Imagine the following scenario: you are the CIO of an organization and receive a phone call from an external party, informing you that suspicious traffic has been observed between your company network and a remote server. The incident response turns up that an attacker has been present in your network for over 6 months, and has had a free reign in moving through all the end-points and data that it deemed interesting. Apparently, your up-to-date security measures did not detect the presence of this attacker.
This is a real-life scenario that we have encountered in many forms over the past years when helping clients in their incident response. Often, 0-day exploits and advanced malware are involved, that do not trigger existing security measures like anti-virus or an Intrusion Detection System. So how do you actually detect such (often advanced) attacks?
Due diligence for your IT infrastructure
One of the hardest things is that the attacks we are discussing here, are not detected by most traditional detection measures. Secondly, once an attacker has gained sufficient access, he will often be able to use existing user accounts to move further through your network. This type of legitimately looking behavior is even harder to detect or prevent against (your actual users still need to be able to work, right?).
A proven approach here is to investigate your IT infrastructure for traces of a breach, without having any indications of such a breach. Although this is much harder to do than when you have an actual indicator of an ongoing attack, you could perform a due diligence type of analysis where you look for traces of advanced attacks. What is essential in such an approach is to have the knowledge and experience present that go beyond your existing prevention and detection measures. Specifically, you are looking for a team of experienced incident responders and forensic analysts that know what types of traces and behavior they have to look for. In addition, the team should have access to the latest intelligence on past and current threats and modus operandi.
Fox-IT Compromise Assessment
Fox-IT’s Compromise Assessment service is used to thoroughly analyze an organization’s IT infrastructure for traces that might indicate a past or ongoing compromise of systems and/or data. Typically, the assessment involves the forensic analysis of a wide variety of data sources, being network traffic, system / application logs and end point behavior. The threats that are relevant to your organization will determine the scope and focus of the assessment.
The assessment itself consists of three parallel tracks:
- Network forensics
- Log file forensics
- End-point forensics
Each track may require the deployment of some technology in the infrastructure under investigation, such as devices for network traffic recording and analysis (probes) and digital forensic analysis software. Each track consists of a combination of automated analysis and human expertise. By applying Fox-IT’s world-class threat intelligence, combined with the years of experience of our incident response and forensics team, we are able to add a unique layer of expertise on top of our automated analyses.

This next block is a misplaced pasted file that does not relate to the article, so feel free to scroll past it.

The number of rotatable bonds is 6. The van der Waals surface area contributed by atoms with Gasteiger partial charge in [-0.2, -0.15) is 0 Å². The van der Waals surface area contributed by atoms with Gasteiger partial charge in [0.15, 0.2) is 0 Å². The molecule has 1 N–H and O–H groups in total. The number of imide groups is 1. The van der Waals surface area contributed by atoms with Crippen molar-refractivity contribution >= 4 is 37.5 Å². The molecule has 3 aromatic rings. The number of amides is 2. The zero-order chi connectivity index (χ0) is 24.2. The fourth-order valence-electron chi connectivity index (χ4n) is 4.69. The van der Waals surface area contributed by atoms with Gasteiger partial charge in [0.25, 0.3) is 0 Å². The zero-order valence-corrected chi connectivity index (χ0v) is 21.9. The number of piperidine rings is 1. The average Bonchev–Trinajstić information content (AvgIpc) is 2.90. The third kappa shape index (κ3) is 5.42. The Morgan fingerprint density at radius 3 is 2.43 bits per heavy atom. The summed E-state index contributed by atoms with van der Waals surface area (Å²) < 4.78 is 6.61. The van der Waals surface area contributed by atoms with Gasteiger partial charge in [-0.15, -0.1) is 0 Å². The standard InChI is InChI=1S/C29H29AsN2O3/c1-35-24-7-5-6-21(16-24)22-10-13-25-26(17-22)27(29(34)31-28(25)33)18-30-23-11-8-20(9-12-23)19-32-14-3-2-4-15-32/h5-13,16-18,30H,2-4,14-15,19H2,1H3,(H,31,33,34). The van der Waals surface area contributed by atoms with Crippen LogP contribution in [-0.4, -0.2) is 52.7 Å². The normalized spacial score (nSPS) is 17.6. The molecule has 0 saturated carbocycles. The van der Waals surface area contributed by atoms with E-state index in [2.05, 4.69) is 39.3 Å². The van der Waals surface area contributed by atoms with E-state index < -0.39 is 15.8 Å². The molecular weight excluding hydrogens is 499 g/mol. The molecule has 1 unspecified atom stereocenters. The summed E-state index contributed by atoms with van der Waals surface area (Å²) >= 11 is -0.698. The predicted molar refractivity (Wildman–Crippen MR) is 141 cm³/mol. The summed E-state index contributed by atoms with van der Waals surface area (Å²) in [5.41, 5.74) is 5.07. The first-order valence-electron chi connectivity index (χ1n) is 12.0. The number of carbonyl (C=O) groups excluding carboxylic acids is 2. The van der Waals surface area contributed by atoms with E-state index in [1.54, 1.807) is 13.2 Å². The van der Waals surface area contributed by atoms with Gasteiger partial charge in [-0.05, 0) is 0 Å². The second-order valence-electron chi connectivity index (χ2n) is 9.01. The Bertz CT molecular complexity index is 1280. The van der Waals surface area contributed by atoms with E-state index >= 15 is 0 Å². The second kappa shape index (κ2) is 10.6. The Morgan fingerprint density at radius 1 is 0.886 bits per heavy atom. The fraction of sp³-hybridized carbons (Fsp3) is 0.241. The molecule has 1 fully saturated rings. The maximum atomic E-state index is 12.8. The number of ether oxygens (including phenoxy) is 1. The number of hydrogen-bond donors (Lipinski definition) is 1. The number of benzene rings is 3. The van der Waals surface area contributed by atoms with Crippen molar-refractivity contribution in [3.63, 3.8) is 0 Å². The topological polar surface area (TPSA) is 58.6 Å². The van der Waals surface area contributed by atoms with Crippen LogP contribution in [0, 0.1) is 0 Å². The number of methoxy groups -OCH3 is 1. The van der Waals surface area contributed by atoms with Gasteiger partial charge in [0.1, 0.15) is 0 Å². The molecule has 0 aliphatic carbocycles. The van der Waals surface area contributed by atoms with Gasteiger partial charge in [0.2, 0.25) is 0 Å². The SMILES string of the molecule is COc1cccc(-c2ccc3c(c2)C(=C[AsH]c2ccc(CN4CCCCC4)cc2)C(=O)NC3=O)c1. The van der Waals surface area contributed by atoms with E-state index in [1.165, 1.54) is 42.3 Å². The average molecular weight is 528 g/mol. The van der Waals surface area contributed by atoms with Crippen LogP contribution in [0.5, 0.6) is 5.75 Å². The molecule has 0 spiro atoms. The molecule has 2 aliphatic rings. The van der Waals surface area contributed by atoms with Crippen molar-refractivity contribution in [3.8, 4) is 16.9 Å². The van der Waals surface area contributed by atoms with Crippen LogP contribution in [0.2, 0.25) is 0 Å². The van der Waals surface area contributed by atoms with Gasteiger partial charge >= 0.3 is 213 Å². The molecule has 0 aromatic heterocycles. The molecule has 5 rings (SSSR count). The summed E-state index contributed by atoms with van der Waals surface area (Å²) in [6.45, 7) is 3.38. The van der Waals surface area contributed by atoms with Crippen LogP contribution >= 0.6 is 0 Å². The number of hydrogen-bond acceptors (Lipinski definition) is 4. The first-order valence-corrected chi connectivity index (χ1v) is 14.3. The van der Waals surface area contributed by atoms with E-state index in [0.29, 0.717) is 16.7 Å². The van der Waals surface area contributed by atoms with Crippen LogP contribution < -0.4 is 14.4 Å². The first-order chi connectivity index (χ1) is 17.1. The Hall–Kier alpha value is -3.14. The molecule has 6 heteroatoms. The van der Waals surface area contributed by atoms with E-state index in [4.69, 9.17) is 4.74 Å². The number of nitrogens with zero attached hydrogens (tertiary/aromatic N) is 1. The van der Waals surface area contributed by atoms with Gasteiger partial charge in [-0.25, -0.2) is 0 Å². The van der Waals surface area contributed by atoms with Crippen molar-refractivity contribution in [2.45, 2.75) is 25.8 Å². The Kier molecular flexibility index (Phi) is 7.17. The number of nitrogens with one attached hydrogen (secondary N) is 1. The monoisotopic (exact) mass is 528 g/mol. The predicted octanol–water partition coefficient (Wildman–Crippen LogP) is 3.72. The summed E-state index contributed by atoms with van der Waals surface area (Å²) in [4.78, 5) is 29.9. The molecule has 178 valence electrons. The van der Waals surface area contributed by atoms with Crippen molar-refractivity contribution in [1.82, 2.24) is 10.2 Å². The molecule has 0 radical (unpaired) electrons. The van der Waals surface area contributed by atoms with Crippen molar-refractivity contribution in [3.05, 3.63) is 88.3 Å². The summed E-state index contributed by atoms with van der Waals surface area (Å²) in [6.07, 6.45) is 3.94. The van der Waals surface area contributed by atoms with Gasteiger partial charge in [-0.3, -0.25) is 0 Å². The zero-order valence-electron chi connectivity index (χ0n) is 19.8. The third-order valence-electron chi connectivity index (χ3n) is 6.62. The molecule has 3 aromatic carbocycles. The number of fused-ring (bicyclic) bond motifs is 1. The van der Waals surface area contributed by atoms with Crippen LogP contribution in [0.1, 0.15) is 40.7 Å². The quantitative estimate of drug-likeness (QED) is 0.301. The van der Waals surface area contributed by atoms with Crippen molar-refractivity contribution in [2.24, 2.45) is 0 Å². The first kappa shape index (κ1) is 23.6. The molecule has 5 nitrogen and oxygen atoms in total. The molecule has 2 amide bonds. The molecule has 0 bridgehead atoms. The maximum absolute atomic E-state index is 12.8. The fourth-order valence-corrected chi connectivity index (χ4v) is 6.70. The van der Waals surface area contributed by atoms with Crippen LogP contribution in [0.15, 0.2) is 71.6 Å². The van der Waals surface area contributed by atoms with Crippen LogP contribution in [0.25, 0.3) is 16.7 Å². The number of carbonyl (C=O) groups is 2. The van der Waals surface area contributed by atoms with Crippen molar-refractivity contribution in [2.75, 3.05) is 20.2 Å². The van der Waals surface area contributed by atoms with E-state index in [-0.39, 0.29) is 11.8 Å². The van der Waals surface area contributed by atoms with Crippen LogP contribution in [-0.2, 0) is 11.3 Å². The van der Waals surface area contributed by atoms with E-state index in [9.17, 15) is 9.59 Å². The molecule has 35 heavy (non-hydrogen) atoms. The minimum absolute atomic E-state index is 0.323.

The focus is mostly on catching lateral movement of an attacker through the network, while also catching low-hanging fruit like malware infections or other less targeted attacks.
A typical compromise assessment will take between 5 and 7 weeks. The first few weeks are spent by deploying network probes and other data collectors that will record relevant data for a couple of weeks. This data, along with other relevant information (forensic disk images, log files, etc.), will then be analyzed by a team of Fox-IT experts. This usually takes around 2 to 3 weeks of full-time work, optionally executed on-site at the client. The Fox-IT experts will work closely with the client’s IT staff, to follow up on leads and indications of malicious activity that come up during the assessment.
Results and benefits
The main result of a compromise assessment is obviously an answer to the question whether traces were found of a past or ongoing breach. However, the benefits of performing a compromise assessment extend beyond just this one question. By gathering so much forensic information, analyzing it and discussing results with your IT staff, Fox-IT experts will get an insight into various aspects of your IT security. The final report will therefore also contain recommendations in the fields of general security, preventive, detective and responsive/readiness measures. The recommendations are structured according to the SANS Critical Security Controls.
A compromise assessment can also quite easily be extended by adding forensic readiness and/or security maturity assessments. That way, an organization can use the compromise assessment as a starting point in designing a new IT security strategy or in validating and strengthening an existing one.
Contact and more information
If you are interested in a compromise assessment and would like to further discuss the possibilities for your organization, please contact Kevin Jonkers via e-mail email@example.com or by phone +31 (0) 15 284 79 99.